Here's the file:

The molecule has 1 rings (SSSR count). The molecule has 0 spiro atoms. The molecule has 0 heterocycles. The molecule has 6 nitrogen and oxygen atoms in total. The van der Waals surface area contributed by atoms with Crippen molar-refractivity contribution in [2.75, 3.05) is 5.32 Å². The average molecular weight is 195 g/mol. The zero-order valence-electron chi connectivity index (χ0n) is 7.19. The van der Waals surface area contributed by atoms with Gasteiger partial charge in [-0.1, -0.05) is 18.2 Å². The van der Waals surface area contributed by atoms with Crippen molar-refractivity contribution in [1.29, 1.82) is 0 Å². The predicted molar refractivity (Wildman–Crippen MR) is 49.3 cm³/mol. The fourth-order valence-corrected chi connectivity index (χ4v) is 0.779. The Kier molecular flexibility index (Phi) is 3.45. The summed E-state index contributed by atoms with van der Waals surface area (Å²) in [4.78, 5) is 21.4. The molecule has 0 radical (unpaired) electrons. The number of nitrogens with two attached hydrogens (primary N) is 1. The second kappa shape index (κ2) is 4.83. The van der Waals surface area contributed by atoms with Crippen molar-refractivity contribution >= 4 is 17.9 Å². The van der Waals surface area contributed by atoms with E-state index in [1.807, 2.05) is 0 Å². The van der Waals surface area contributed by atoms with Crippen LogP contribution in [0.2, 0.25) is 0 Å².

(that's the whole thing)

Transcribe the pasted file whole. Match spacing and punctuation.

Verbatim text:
The molecule has 1 rings (SSSR count). The molecule has 0 spiro atoms. The molecule has 0 heterocycles. The molecule has 6 nitrogen and oxygen atoms in total. The van der Waals surface area contributed by atoms with Crippen molar-refractivity contribution in [2.75, 3.05) is 5.32 Å². The average molecular weight is 195 g/mol. The zero-order valence-electron chi connectivity index (χ0n) is 7.19. The van der Waals surface area contributed by atoms with Gasteiger partial charge in [-0.1, -0.05) is 18.2 Å². The van der Waals surface area contributed by atoms with Crippen molar-refractivity contribution in [1.29, 1.82) is 0 Å². The predicted molar refractivity (Wildman–Crippen MR) is 49.3 cm³/mol. The fourth-order valence-corrected chi connectivity index (χ4v) is 0.779. The Kier molecular flexibility index (Phi) is 3.45. The summed E-state index contributed by atoms with van der Waals surface area (Å²) in [4.78, 5) is 21.4. The molecule has 0 radical (unpaired) electrons. The number of nitrogens with two attached hydrogens (primary N) is 1. The second kappa shape index (κ2) is 4.83. The van der Waals surface area contributed by atoms with Crippen molar-refractivity contribution >= 4 is 17.9 Å². The van der Waals surface area contributed by atoms with E-state index in [1.807, 2.05) is 0 Å². The van der Waals surface area contributed by atoms with Crippen LogP contribution in [0.2, 0.25) is 0 Å².